What will happen at the first US election debate?

What will happen at the first US election debate?

S President Donald Trump and his Democratic challenger Joe Biden prepare for their first debate in the 2020 presidential election.

Tuesday night’s debate provides a massive platform for Mr Trump and Mr Biden to outline their completely different visions for a country facing multiple crises, including protests against racial justice and a pandemic that killed more than 200,000 Americans and millions of jobs were cost.

The health emergency has turned the usual features of a presidential campaign on their heads and made the debate more prominent.

In the midst of intense political polarization, however, there are comparatively few indecisive voters left who raise questions as to how or whether the debate could shape a race that has been defined by its bitterness and, at least so far, its stability.

Mr Biden will take the Cleveland stage and star in the polls – meaningfully in the national polls, closer to the battlefield states – but have questions about his turnaround in the spotlight, especially given Mr Trump’s withered attacks.

And Mr Trump, who has only 35 days to change the course of the race, will arguably have his best chance of campaigning as an election election rather than a referendum on how to deal with a virus that is killing more people in America has than any other nation.

The president’s handling of coronavirus is likely to dominate much of the discussion.

The strength of the pandemic will be felt as the candidate podiums are far apart and the traditional opening handshake is canceled.

And the debate could be shaped by other recent moments: the death of Supreme Court Justice Ruth Bader Ginsburg, which enabled Mr Trump to appoint a conservative lawyer to replace a liberal voice and reshape the Supreme Court for generations, and the Revelations about Mr. Trump’s long-running hidden tax history, including the fact that he only paid $ 750 a year in federal income taxes in 2016 and 2017, and nothing in many other years.

However, the implications of the debate – or the two following over the coming weeks – remain unclear.

The tumult of 2020 is hard to exaggerate: Covid-19 has rewritten the rules of everyday life; Schools and businesses are closed; and protests against racial justice have swept the nation after a series of high-profile police murders of blacks.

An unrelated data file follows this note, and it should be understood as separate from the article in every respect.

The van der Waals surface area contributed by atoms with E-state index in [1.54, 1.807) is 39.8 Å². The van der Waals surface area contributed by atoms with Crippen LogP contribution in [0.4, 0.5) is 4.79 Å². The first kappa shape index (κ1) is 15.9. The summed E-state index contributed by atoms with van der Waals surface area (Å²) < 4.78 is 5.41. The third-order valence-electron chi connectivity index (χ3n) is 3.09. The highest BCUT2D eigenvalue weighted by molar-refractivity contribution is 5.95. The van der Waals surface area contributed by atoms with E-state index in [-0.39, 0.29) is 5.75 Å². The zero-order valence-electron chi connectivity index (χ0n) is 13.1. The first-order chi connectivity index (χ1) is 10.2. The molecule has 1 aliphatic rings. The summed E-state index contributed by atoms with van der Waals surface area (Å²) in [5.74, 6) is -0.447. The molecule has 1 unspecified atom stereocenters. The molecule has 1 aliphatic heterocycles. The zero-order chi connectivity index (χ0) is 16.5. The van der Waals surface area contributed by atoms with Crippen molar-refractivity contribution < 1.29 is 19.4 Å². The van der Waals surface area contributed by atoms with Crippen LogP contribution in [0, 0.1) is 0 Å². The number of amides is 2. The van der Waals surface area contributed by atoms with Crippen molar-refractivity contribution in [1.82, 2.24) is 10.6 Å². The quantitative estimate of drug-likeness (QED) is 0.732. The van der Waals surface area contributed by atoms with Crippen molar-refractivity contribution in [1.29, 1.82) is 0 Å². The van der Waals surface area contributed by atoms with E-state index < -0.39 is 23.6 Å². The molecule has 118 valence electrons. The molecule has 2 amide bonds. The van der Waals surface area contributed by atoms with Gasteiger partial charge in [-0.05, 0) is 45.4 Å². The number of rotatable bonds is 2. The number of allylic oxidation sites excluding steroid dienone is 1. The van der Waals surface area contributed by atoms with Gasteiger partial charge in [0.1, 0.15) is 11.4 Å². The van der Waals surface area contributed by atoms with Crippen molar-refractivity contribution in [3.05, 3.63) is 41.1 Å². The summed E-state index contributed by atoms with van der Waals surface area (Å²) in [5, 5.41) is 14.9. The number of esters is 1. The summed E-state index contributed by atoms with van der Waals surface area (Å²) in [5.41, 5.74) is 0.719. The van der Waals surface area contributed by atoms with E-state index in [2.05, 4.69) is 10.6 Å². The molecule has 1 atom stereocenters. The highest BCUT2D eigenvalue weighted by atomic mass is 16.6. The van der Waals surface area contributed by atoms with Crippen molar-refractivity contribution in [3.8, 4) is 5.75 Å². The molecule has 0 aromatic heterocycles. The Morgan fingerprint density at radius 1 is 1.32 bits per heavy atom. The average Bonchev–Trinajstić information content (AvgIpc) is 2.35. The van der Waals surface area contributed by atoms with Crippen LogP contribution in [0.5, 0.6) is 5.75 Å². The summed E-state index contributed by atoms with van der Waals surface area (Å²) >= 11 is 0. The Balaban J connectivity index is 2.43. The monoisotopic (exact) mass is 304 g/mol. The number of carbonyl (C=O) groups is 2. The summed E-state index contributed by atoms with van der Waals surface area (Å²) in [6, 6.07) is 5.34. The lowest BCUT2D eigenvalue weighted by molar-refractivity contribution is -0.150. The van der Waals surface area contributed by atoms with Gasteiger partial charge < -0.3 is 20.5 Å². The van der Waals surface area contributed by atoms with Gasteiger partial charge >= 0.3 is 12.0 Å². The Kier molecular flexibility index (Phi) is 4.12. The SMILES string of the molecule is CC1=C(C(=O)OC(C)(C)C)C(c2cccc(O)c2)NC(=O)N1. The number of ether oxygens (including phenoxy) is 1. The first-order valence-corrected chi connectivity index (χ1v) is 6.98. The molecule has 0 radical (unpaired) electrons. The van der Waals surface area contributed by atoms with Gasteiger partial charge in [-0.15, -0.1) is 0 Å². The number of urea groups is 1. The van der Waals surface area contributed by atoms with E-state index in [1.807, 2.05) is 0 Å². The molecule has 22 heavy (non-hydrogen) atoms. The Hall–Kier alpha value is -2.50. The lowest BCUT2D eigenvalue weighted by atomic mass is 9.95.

Despite the upheaval, the presidential race has remained largely unchanged since Mr Biden took control of the Democratic field in March.

The nation has resented Mr Trump’s handling of the pandemic, and while his support base has remained largely unchanged, he has found defects in older and female voters, especially in the suburbs, and made his way to 270 electoral college votes, despite him is still sustainable has shrunk.

According to polls, there are fewer indecisive voters left than at this point in the 2016 campaign.

And several high-profile debates in the past elections, which were considered landmark moments at the time, ultimately had little lasting effect.

Four years ago, Democrat Hillary Clinton was widely seen as better than Trump in her three debates, but she lost in November.

In 2012, Mitt Romney shattered Barack Obama at their first meeting, only to stall in the rematch.

But some debates were important: most notably, a turning point in the 1960 race was when John F. Kennedy was perceived – at least by television viewers – as being overtaken by Richard Nixon.

And in 1980, Ronald Reagan was able to reassure nervous voters that he had a presidential temperament when he delivered a winning performance against reigning Jimmy Carter.

While both sides await a heated debate between two men who dislike each other, the Biden campaign has downplayed the importance of the night and believes the pandemic and troubled economy will outweigh the debate gaffe or the zinger.

Conversely, the Trump campaign has skyrocketed the scale of the duel and believes it will be a moment for the President to harm Mr Biden and rewrite the race.

Mr Trump had told advisors that he was preparing a widespread assault on Mr Biden, claiming that the former senator’s 47 years in Washington had disconnected him and that his family, namely his son Hunter, had benefited from corruption.

The president also reiterated his call on Monday for Mr Biden to take some form of drug test, claiming with no evidence that the Democratic candidate was somehow using a performance enhancer.

While Mr Trump’s campaign lately has praised Mr Biden’s debating skills, the president has vividly portrayed his opponent as unfit for work, which may allow Mr Biden to do well as long as he avoids a major trip.

“This guy has no idea. He doesn’t know where the hell he is,” Trump said recently, comparing the debate to a boxing match and pointing to his head.

“To win games you need that up here. This probably wins 50% of that. This is not the best time for Joe. “

But Mr Trump – never a high-profile debater despite having a phenomenal presence on stage – has made little formal preparation, which could mean falling into his own trap.

Mr Biden’s performance during the main debates has been mixed and some Democrats have been nervous about how he will fare in an unscripted setting.

But his team views the night as a moment to shed light on Mr Trump’s mistakes regarding the pandemic and the economy. The former vice president acts as the “fact checker on the ground” preparing for the impending onslaught.

“You will be mostly personal,” said Biden.

“It’s the only thing he can do. He doesn’t know how to discuss the facts because he’s not that smart. He doesn’t know that many facts.”



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